In 1919, in the wake of the First World War, a group of extraordinary women came together to create the Women's Engineering Society. They were trailblazers, pioneers and boundary breakers, but many of their stories have been lost to history. To mark the centenary of the society's creation, Magnificent Women and Their Revolutionary Machines brings them back to life. Their leaders were Katharine and Rachel Parsons, wife and daughter of the engineering genius Charles Parsons, and Caroline Haslett, a self-taught electrical engineer who campaigned to free women from domestic drudgery and became the most powerful professional woman of her age. Also featured are Eleanor Shelley-Rolls, sister of car magnate Charles Rolls; Viscountess Rhondda, a director of thirty-three companies who founded and edited the revolutionary Time and Tide magazine; and Laura Willson, a suffragette and labour rights activist from Halifax, who was twice imprisoned for her political activities. This is not just the story of the women themselves, but also the era in which they lived. Beginning at the moment when women in Britain were allowed to vote for the first time, and to stand for Parliament - and when several professions were opened up to them - Magnificent Women charts the changing attitudes towards women in society and in the workplace.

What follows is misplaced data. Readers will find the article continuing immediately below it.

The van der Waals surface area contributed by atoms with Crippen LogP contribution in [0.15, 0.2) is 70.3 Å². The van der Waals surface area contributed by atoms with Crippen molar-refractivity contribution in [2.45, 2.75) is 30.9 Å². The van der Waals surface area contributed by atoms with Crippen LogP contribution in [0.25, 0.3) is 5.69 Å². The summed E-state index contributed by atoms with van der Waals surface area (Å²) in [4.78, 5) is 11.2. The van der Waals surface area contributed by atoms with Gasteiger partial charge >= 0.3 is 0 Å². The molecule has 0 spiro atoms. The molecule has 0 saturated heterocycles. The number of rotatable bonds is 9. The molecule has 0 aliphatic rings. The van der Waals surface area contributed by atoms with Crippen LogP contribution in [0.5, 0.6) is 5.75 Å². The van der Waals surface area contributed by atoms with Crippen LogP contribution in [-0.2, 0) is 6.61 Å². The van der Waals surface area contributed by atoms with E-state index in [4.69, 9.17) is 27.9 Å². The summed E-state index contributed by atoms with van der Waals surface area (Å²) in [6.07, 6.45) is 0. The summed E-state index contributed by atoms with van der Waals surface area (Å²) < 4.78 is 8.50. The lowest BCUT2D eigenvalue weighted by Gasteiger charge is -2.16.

Abraham Lincoln's two great legacies to history--his extraordinary power as a writer and his leadership during the Civil War--come together in this close study of the President's use of the telegraph. Invented less than two decades before he entered office, the telegraph came into its own during the Civil War. In a jewel-box of historical writing, Wheeler captures Lincoln as he adapted his folksy rhetorical style to the telegraph, creating an intimate bond with his generals that would ultimately help win the war.
This compelling story of exploration charts and celebrates humankind in space, from Sputnik's launch in 1957 through the Apollo Moon landings and the International Space Station to future missions to Mars and beyond. Spaceflight chronicles how, in the six decades that followed Sputnik, the world was revolutionized by space travel and exploration. The opening up of Earth's orbit to satellites led to a revolution in communications, monitoring of the environment, and materials science. For the human imagination, the impact has been even greater - the voyages of robotic space probes have transformed our view of the Solar System, while Earth-orbiting satellites and missions to the Moon have forever changed our view of ourselves. This book is a celebration of human ingenuity and imagination. From the work of pioneers like Wernher von Braun, Yuri Gagarin, and Neil Armstrong to the triumphs and tragedies that followed, it reveals the people, science, and technology that have propelled us into the Space Age.